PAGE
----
Eighty-eight percent of global marketing leaders rely on their websites as a primary marketing channel. Many of them are over-reliant on this method.
Worse: It’s a one-way form of communication. Only 55% of people are likely to leave comments on published content, meaning these businesses are publishing in an echo chamber. This lack of feedback can undermine marketing effectiveness.
Sure, you do your target audience research. You tap into critical pain points and pick up language to incorporate into marketing materials.
But how authentic and fleshed out are those data points, really?
Tapping into your target audience by researching their online behaviors or studying forums and review sections is fine. But meeting them in-person or via live virtual events is a whole ‘nother ball game.
Attending industry conferences or in-person workshops is an excellent way to better understand your industry and prospects. Plus, they’re the perfect opportunity to step out from behind the curtain of online anonymity. Here’s everything in-person or virtual conferences can do for your professional growth and personal brand.
Eliminate over-reliance on one-way digital communications
Blogs, whitepapers, newsletters—they’re all great. But they’re mostly one-way communications. Rarely do you get actual feedback that isn’t in the form of hard data points like click-throughs or conversions.
And it’s a toss-up whether those that click through—who are already few and far between—will comment on your online articles or respond to your newsletters. The chances of receiving that type of feedback decline as you get into more specific niches.
For example, almost 78% of people mingle in social media comment sections. But the odds of a reader commenting on a particular article on a news site or entertainment platform is about 15% or 7%, respectively.
With minimal feedback, your outreach will only be tailored to vague market demographics, leaving you guessing on the ROI. Over time, this can damage your marketing quality and effectiveness.
Get out of your digital marketing bubble with FTF marketing
When businesses shift away from in-person marketing, their offer value and positioning often suffer. The cultivation of trustworthiness takes a back seat, too.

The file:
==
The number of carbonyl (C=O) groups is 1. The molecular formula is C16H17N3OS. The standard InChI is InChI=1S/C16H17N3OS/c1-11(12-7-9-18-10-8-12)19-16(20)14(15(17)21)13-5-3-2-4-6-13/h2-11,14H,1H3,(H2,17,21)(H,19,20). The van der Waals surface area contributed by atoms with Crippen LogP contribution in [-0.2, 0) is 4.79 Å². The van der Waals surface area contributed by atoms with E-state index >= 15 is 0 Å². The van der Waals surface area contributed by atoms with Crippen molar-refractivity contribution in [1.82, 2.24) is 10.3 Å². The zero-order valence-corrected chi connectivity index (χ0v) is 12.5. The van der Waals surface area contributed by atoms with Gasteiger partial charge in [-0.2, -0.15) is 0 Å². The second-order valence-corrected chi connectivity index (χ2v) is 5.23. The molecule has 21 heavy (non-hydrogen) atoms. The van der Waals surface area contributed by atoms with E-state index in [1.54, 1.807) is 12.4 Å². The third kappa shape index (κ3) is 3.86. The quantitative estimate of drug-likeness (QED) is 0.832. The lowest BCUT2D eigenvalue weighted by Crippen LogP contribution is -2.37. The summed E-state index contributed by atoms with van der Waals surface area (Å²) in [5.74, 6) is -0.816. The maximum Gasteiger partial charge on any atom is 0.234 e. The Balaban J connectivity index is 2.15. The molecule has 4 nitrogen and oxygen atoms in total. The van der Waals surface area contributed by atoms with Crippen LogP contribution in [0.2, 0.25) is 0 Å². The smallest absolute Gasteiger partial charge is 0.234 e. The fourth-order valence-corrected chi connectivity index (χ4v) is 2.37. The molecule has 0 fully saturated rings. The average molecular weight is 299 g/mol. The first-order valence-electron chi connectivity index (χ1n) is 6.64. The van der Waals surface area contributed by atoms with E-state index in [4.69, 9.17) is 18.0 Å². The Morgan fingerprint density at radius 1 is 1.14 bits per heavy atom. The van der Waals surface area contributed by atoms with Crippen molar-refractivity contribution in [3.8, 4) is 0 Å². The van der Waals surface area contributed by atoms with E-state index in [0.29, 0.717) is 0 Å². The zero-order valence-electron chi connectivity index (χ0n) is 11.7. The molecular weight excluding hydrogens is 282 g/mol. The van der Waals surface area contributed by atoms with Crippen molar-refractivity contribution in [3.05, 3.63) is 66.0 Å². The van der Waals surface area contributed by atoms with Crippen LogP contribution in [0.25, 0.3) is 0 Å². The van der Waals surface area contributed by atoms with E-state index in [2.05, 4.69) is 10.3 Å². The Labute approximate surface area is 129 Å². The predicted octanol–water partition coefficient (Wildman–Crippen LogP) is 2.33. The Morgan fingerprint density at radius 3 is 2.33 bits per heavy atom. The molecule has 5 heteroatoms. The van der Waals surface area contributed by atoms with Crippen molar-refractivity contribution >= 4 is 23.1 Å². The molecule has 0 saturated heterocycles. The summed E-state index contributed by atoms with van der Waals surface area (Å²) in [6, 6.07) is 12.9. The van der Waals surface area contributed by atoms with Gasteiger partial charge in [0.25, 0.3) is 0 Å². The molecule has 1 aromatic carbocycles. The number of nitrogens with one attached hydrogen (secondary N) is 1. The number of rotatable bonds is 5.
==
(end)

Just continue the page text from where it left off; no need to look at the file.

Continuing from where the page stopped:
Attending live events like online or in-person conferences can break you out of marketing in a bubble of carefully curated data. It helps to realize your prospects are more than a “constructed consumer.” This term refers to a depiction of a faceless buyer who feels more than they think.
Such humanization leads to greater respect for your prospects. Plus, it can prevent you from prioritizing the Almighty Algorithm over human value and experience.
It’s easy to optimize the customer journey into a condensed set of clicks instead of a multifaceted brand experience. But comitting to the latter can take you from mere marketing to transformational community leadership.
Experts say that adding face-to-face marketing to your strategy can strengthen your brand’s humanity and influence. As you supply knowledge and social leadership to your target audience, you empower them as they seek and consume information.
Keep reading to break out of digital over-reliance and return to face-to-face marketing.
The value of conferences for in-person marketing research
Face-to-face or live virtual interactions are an excellent way to gather “on the ground” insights. In other words, you can get a sense of your target audience’s authentic perspectives when you share time and space with them.
This is why so many businesses want content writers and marketers who operate like journalists. Increasingly, marketers believe that the best way to target your marketing campaigns is to interview your ideal consumer and business leaders. Approach your projects as living, developing stories rather than sterile, fixed corporate objectives.
For example, I recently spoke for a webinar covering decolonization in conservation. I anticipated some social resistance to the discussion. But the live experience allowed me to observe that resistance in real-time with all its pluralities.
Now, I can consider these viewpoints and use them to guide future social impact projects. Had I avoided hard topics during our live discussion, these sentiments may never have been evoked, and I’d have lost out on a learning opportunity.